Anyone who knows a bit about Sag Harbor – beyond the overpriced second-home mecca it has recently become – knows that it has a rich heritage of being the home of many artists, writers, musicians, filmmakers, and other creative types. Melville, Steinbeck, Doctorow, Balanchine, Matta-Clark, Pennebaker – the list is long and distinguished. Although I have been blessed to work with many of their contemporary counterparts, it all started with a little fisherman’s cottage.
It was the early eighties. I had just gotten out of Cooper Union and wound up in Sag Harbor through a series of serendipitous events and had just begun to try to figure out how I would make my way as an architect. Aside from a few fortunate one-time residential and exhibition design opportunities I was basically your man if you needed a porch designed, a bathroom or closet rearranged or, if I got really lucky, a small house renovated or added to. Without significant opportunities, I thought I’d see what it was like to be my own client (and maybe make a few bucks) by buying a cheap house, fixing it up as little as possible, and then re-selling it at a profit. Real estate agent friends showed me a few places and I settled on a tiny, non-descript house that needed work (you could still smell the years of fried bluefish). But it was right across the street from the harborfront and was on a somewhat large lot for the village. I bought it (with a loan) for what now wouldn’t buy you a shed and proceeded to clean it up for next to nothing. Then I turned around and sold it for a miniscule profit and thought I was a real estate developer genius.
The person who bought it was this tiny, chain-smoking, gravelly-voiced, shy woman who I came to learn was an artist. Susan Rothenberg. She wasn’t particularly gregarious and the transaction was decidedly uneventful. But soon after, I got a call saying that she understood that I was an architect, and that she needed some work done on the house: a painting studio, another bedroom, a pool, maybe a new kitchen. Thus began my first ‘serious’ commission, my entrée into the art world, and my first real attention from the design press.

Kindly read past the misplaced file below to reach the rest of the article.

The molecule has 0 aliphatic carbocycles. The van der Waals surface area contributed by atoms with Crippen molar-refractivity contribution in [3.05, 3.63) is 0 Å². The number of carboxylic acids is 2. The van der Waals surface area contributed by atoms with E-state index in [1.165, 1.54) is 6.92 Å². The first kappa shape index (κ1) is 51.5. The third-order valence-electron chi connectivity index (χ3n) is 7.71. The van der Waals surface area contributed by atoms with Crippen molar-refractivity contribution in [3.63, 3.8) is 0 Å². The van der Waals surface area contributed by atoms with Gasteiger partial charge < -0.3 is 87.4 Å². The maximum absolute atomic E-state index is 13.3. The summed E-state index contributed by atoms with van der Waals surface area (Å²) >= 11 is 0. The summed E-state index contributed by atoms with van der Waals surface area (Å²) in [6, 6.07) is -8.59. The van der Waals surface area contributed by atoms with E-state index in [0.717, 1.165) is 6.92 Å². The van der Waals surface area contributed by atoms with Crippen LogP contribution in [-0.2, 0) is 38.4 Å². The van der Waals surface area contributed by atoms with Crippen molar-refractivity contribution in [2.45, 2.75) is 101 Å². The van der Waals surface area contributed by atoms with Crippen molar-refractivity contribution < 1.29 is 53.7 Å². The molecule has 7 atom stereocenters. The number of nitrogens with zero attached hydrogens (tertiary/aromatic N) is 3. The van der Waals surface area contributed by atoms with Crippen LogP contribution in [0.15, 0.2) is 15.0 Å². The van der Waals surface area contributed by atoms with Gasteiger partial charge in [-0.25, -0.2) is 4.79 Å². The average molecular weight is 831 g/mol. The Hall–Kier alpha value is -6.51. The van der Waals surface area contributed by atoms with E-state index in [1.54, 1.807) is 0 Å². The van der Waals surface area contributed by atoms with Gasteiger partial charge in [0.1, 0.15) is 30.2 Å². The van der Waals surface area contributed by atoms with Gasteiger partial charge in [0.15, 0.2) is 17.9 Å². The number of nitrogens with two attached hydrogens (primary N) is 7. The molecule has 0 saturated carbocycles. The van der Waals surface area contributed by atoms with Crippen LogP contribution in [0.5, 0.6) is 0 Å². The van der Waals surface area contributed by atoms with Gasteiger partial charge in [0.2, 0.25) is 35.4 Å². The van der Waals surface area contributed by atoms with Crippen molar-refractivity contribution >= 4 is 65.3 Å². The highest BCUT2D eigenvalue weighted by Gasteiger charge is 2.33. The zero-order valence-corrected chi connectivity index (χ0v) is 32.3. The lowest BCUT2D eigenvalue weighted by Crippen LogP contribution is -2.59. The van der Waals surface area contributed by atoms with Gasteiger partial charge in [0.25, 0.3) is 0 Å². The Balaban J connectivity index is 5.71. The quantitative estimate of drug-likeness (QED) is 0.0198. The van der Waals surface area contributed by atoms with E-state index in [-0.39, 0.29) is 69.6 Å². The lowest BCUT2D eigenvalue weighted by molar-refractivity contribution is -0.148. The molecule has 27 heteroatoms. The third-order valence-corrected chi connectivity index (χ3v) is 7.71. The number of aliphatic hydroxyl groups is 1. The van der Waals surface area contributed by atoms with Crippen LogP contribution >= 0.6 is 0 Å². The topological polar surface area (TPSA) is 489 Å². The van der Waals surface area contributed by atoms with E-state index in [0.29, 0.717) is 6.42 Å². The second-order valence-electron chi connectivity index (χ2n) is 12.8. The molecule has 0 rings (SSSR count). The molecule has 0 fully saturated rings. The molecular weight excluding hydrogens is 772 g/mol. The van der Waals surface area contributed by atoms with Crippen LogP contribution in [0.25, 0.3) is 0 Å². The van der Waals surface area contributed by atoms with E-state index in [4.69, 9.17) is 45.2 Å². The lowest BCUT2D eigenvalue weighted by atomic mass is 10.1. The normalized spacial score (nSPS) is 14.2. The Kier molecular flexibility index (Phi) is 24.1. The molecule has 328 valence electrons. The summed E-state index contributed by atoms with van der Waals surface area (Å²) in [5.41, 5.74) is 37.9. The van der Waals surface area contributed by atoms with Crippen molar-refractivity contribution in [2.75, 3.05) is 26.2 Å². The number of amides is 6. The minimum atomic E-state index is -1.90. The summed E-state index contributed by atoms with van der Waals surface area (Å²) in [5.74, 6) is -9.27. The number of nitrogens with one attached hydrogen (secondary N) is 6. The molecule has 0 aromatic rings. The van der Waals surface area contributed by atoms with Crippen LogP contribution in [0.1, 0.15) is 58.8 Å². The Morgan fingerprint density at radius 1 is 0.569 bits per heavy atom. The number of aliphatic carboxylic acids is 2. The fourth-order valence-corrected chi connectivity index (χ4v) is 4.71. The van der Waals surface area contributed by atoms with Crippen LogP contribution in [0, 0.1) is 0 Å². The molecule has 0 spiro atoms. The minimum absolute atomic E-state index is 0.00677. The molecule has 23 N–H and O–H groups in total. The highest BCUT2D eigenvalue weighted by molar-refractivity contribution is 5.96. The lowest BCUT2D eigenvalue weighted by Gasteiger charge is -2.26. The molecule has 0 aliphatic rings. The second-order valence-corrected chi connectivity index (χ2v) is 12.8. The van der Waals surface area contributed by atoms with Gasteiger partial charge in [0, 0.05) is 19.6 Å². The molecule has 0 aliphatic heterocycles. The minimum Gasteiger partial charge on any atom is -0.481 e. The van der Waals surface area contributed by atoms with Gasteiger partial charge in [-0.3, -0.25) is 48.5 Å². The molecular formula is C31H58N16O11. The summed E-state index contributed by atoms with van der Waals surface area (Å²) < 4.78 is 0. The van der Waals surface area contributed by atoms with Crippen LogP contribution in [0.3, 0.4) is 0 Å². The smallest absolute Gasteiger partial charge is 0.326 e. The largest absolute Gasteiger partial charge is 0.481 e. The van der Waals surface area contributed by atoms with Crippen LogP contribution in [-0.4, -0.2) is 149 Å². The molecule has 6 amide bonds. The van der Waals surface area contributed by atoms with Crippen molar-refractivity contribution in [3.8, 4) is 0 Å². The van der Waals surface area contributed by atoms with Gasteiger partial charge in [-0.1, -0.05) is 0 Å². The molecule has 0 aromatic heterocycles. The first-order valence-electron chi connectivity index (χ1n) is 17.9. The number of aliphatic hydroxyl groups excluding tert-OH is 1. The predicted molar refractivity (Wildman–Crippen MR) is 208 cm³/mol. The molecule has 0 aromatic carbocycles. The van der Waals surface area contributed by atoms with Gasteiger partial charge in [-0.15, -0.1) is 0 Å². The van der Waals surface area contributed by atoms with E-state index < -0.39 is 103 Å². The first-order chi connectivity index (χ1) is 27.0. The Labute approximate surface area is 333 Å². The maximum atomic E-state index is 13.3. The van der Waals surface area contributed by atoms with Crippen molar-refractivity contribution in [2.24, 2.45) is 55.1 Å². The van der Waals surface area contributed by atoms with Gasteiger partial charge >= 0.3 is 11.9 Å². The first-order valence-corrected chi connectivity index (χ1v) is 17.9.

Susan Rothenberg was, by that time, a major presence and leading light in the pantheon of contemporary artists. As everyone knows, her ‘horse paintings’ were part of the resurgence of the medium, and her blending of figuration, abstraction, movement, and super-bold symbols and iconography were historic. And as a woman in the still-good-old-bad-boy, go-go downtown NYC art scene, she was a tough character who simply wouldn’t yield to any of that shit. She and several other female dynamos of the time were either going to blow the clubhouse down or just ignore it and keep on blazing their own trails.
What I found in working with Susan was that both conventions and high concept held no interest whatsoever for her. She just wanted a place conducive to her life and work styles. So that’s what we did. We literally created a narrative of what a day in the life of Susan Rothenberg would be like and designed a home and studio that would not just reflect or be inspired by it, but actually embody it. She could get up in the morning in her raised bungalow-like bedroom, not have to see anyone, walk across a bridge to her studio, do some work, descend into the courtyard and swim in the lap pool, and when she was ready, walk into the kitchen and greet her daughter Maggie and anyone else who might be around. That was the program and that was the design.
Axonometric drawing of Rothenberg’s home and studio by Lee Skolnick
We played around with stained plywood floors, nautical pipe railings, old Bakelite cabinet handles, and an interior color scheme that was anything but fashionable. The house could only be for her; it was OF her. What we did, together, was to translate her life into architecture. So, I learned early on that every project had to find its own voice, and that working with (not just for) artists would always be an adventure in creative collaboration. This critical lesson has informed my approach to every project ever since.
Rothenberg’s Sag Harbor home and studio
We went on to renovate Susan’s loft in TriBeCa, remained friends, and she introduced me to other artists, gallerists, collectors, and museum people. More commissions came; great opportunities that grew in scale and gradually expanded my reputation.
But it all started with Susan. To have the opportunity to work with her, and to get a window into her creative mind and her continuing development as an artist was inspirational and edifying. I always noticed that her work was at its most raw and compelling when she was unattached romantically and somewhat unhappy. Somehow, the nervous energy and anxiety sharpened her expression. Then she would get a new beau and you could see that as she became giddily happy her work would lose some of its edge. Until one day she got together with the artist, Bruce Nauman, moved to New Mexico, finally began riding horses instead of just painting them, and she was able to be happy and do great paintings. And we never saw each other again.
Susan Rothenberg was fierce and meek, confident and fragile, kind to many but not always to herself. But this small person was a monumentally gifted artist and I was privileged to know and work with her during a formative chapter in her life and career.